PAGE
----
For the first time ever, the causes for the strange motion of a tectionic plate have been identified by using three dimensional computer models. The so-called Victoria plate, with the famous Lake Victoria as an outstanding feature, rotates counter clockwise in respect to its surrounding tectonic neighbours. Now, a team of geoscientists from Potsdam was able to model this complex system for the first time.
The East African Rift System (EARS) is a new and currently active plate tectonic boundary at which the African continent is being separated into several plates. IT can even be seen from space due to the chain of volcanoes, the elongated lakes and the north-south spanning valley. But does not resample a clean break. The system includes a complex pattern of several rift arms and one or more smaller so-called microplates. According to GPS data, the Victoria microplate is moving in a counter clockwise rotation relative to Africa in contrast to the other plates involved.
Previous hypotheses suggested that this rotation is driven by the interaction of a mantle plume – an upwelling body of hot rock within the Earth's mantle – with the microplate’s thick craton and the rift system. But now, under the lead of Anne Glerum researchers from the German Research Centre for Geosciences GFZ and the University of Potsdam have found evidence that suggests that the configuration of weaker and stronger lithospheric regions predominantly controls the rotation of continental microplates and Victoria in particular. Their findings were published in the journal Nature Communications.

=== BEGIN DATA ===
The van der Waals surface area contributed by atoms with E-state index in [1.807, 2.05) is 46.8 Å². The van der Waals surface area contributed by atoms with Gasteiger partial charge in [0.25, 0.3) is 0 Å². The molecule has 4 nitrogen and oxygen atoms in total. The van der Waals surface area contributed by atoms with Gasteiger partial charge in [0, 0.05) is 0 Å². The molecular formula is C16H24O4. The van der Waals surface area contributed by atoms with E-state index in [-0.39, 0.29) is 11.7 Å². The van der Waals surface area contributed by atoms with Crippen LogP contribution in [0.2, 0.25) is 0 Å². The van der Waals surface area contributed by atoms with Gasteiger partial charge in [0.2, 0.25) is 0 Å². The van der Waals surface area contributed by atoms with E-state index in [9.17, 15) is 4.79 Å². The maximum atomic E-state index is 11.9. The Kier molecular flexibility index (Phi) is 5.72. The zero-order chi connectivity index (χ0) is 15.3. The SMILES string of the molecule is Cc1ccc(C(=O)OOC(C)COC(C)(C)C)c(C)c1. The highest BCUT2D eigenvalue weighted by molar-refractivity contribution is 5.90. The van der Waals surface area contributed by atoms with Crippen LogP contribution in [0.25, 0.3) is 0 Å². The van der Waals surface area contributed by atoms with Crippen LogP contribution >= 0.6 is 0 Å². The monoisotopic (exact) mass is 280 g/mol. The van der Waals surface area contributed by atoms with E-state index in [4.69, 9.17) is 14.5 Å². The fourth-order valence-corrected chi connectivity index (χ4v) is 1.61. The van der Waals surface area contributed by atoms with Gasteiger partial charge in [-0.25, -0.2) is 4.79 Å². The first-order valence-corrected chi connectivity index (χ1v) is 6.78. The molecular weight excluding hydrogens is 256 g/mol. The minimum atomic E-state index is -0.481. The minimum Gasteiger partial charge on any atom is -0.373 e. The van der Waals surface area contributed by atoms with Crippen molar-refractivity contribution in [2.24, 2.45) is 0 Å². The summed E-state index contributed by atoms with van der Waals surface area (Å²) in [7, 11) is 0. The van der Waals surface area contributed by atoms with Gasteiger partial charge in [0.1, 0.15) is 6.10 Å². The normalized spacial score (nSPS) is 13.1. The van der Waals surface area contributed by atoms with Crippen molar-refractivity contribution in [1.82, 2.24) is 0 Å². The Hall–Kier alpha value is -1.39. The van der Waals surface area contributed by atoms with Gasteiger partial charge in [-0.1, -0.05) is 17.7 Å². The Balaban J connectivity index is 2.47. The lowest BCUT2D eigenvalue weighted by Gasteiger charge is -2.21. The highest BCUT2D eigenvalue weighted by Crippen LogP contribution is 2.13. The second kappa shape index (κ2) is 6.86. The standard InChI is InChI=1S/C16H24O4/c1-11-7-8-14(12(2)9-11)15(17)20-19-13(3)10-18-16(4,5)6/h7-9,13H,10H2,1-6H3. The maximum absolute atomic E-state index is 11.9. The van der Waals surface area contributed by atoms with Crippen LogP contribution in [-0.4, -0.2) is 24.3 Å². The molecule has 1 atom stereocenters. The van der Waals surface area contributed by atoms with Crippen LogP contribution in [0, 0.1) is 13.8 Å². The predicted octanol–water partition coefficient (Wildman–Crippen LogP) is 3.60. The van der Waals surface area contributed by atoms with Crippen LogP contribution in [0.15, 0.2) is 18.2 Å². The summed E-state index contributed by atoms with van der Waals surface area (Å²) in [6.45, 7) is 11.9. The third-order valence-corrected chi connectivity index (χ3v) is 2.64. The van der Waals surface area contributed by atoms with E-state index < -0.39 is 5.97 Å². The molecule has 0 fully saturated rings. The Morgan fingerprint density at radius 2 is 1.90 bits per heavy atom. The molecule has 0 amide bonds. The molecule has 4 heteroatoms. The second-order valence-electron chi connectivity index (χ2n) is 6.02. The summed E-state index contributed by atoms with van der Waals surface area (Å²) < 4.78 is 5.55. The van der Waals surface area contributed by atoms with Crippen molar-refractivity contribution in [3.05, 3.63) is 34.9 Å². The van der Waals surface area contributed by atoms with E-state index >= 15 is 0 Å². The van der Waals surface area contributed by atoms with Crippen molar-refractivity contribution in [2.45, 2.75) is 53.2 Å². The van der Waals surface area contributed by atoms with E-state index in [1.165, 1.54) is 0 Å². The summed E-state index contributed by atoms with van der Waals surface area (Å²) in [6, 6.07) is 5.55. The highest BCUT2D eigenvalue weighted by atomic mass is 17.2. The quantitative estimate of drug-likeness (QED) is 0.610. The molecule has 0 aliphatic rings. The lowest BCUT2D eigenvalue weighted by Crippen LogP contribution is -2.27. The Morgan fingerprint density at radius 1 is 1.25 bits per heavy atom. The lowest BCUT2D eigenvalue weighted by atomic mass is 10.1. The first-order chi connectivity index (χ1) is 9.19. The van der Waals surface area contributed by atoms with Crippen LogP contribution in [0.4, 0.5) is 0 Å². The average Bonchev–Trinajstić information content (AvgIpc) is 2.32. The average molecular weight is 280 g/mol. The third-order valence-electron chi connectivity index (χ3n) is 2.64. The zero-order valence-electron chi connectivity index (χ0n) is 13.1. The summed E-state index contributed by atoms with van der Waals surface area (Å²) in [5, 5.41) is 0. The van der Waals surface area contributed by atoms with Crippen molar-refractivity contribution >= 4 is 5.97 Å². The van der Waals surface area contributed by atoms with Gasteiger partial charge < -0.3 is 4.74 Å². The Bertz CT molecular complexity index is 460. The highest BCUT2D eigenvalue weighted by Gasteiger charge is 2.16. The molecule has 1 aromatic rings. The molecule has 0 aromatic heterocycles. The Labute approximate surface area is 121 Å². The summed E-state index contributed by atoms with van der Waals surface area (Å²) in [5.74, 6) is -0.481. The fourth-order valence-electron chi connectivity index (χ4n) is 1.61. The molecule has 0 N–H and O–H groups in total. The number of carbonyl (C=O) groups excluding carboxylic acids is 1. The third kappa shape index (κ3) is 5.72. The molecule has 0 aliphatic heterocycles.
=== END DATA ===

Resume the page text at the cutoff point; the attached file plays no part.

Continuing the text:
Manfred Strecker, an expert in tectonic processes and professor for general geology at the University of Potsdam, has been part of this research team. His research focus is the explanation of tectonic movements and systems. His research on certain parameters, e.g. geological features that resulted from climatic processes millions of years ago, has shown, that the new computer model of the Victoria plate and its surrounding areas is able to describe the geological evolution in great detail. Thus, geological features of the region can be explained by the new model of Glerum et al.
In the paper, the researchers argue that a particular configuration of mechanically weaker mobile belts and stronger lithospheric regions in the EARS leads to curved, overlapping rift branches that under extensional motion of the major tectonic plates induces a rotation. They used 3D numerical models on the scale of the whole EARS to compute the lithosphere and upper mantle dynamics of the last 10 million years.
“Such large models run on high performance computing clusters”, says Anne Glerum, main author of the study. “We tested the predictive strength of our models by comparing their predictions of velocity with GPS-derived data, and our stress predictions with the World Stress Map, a global compilation of information on the present-day crustal stress field maintained since 2009. This showed that the best fit was obtained with a model that incorporates the first order strength distributions of the EARS’ lithosphere like the one we prepared.”
There are many more continental microplates and fragments on Earth that are thought to rotate or have rotated. The lithosphere-driven mechanism of microplate rotation suggested in the new paper helps interpret these observed rotations and reconstruct plate tectonic motions throughout the history of the Earth.
Glerum, A., Brune, S., Stamps, D. S., Strecker, M., 2020. Victoria continental microplate dynamics controlled by the lithospheric strength distribution of the East African Rift. Nature Communications. DOI: 10.1038/s41467-020-16176-x
The World Stress Map Project – A Service for Science and Earth System Management
Dr. Anne Glerum, Helmholtz Centre Potsdam,
GFZ German Research Centre for Geosciences Helmholtz-Zentrum Potsdam, GFZ Section “Geodynamic Modelling”
Tel.: 0331 288-28766, E-Mail: anne.glerumgfz-potsdamde
Prof. Manfred Strecker, PhD, University of Potsdam, General Geology
Tel.: 0331 977-5811, E-Mail: streckergeo.uni-potsdamde